Ever heard those “you might be a redneck” jokes? You know, the Jeff Foxworthy ones? If you cut your grass and find a car, you might be a redneck. If you own a homemade fur coat, you might be a redneck. Yep, I laughed at that one too.
Though most of these jokes are hyperbolic, a few of them might hit close to home. Sort of an, “I’ll laugh at that when I’m out in public, but if one of my friends heard that line they might say it’s about me,” situation.
You know, funny—but also a wake-up call of sorts.
Why the hell am talking so much about Jeff Foxworthy and redneck jokes on a post about the PR industry?
PR has a perception problem. A big one. We’re seen as spin doctors. People think that all we do is publicity and try to get people to buy things they don’t need. But as Danny Brown says, it isn’t the industry with the problem at all—it’s some of the people in it.
I agree and would like to take it one step further. There are people who give PR a bad name—thanks for the line, Bon Jovi—as in any industry. There are also PR pros who don’t realize they’re hurting our industry’s perception. I’ve even found myself a little too close to that designation a time or two.
Here are 10 examples of when that may have happened to you:
1. If you can’t have a conversation about PR and measurement without having it revert to impressions, you might be hurting the PR industry.
2. If you say strategy or big idea when you really mean tactic, or you don’t know the difference between goals, strategies, objectives, and tactics, you might be hurting the PR industry.
3. If you think a stunt is a viable PR plan just because it would be really freaking cool and generate some buzz, but you haven’t even thought about tying it back to any tangible business results, you might be hurting the PR industry.
4. If you aren’t asking your company or clients to see their business and communications goals, you might be hurting the PR industry.
5. If you are developing strategies for social media or digital channels without having conversations about how those channels integrate with the rest of the brand’s customer touch points, you might be hurting the PR industry.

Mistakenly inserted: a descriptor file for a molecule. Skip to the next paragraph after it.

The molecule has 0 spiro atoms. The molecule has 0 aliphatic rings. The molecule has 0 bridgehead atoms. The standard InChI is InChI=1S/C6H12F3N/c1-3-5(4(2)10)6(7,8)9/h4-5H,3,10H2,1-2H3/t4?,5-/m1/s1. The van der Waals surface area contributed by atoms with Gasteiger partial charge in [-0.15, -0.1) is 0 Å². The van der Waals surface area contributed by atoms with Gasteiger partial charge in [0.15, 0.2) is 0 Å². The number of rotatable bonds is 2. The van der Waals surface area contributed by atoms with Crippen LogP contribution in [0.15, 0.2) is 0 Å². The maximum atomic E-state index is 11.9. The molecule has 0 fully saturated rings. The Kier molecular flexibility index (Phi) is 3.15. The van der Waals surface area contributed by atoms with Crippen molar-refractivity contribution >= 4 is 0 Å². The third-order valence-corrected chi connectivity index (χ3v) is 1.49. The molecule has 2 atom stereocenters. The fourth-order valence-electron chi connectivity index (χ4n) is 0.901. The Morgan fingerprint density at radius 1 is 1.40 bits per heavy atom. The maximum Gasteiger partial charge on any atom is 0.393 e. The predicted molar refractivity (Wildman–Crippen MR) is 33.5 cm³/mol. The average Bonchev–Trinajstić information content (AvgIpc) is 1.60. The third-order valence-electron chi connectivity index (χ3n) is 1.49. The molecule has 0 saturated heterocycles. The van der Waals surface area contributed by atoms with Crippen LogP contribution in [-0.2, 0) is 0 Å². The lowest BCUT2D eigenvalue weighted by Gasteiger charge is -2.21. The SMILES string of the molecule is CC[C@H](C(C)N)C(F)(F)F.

6. If you prioritize generating buzz in the short term over managing long-term brand perception and relationships, you might be hurting the PR industry.
7. If one of your friends asks about your job, another says you do “press releases, social media, and that kind of stuff,” and you let the conversation go at that, you might be hurting the PR industry.
8. If you hear or read a conversation degrading PR or tossing around the spin-doctors stereotype and you don’t speak up, you might be hurting the PR industry.
9. If you throw around buzzwords like influencers, ROI, and viral because you think they make you sound smart, you might be hurting the PR industry.
10. If you just execute what your clients ask you to do without providing any counsel, even if you and your team are amazing at the execution part, you might be hurting the PR industry.
See the connection now? I think most PR pros would say they never do these 10 things—at least, that’s what they’d say in public. They’d even laugh at the thought of those who do. Just a note of caution: It’s fairly easy to find yourself doing some of the things on this list. Many reflect the way PR has done things in the past.
But past is the keyword there. We need to leave these 10 signs—and any others you might add—in the past and move forward positioning PR as an industry that understands strategy and can uncover insights that improve our clients’ businesses.
If you’re taking steps to make that transition, you might be helping the PR industry. And we can use all the help we can get.
Justin Goldsborough works for Fleishman-Hillard Kansas City, where he specializes in digital strategy and education. He blogs at Justin Case You Were Wondering, where a version of this story first appeared.
This article is courtesy of PRdaily.com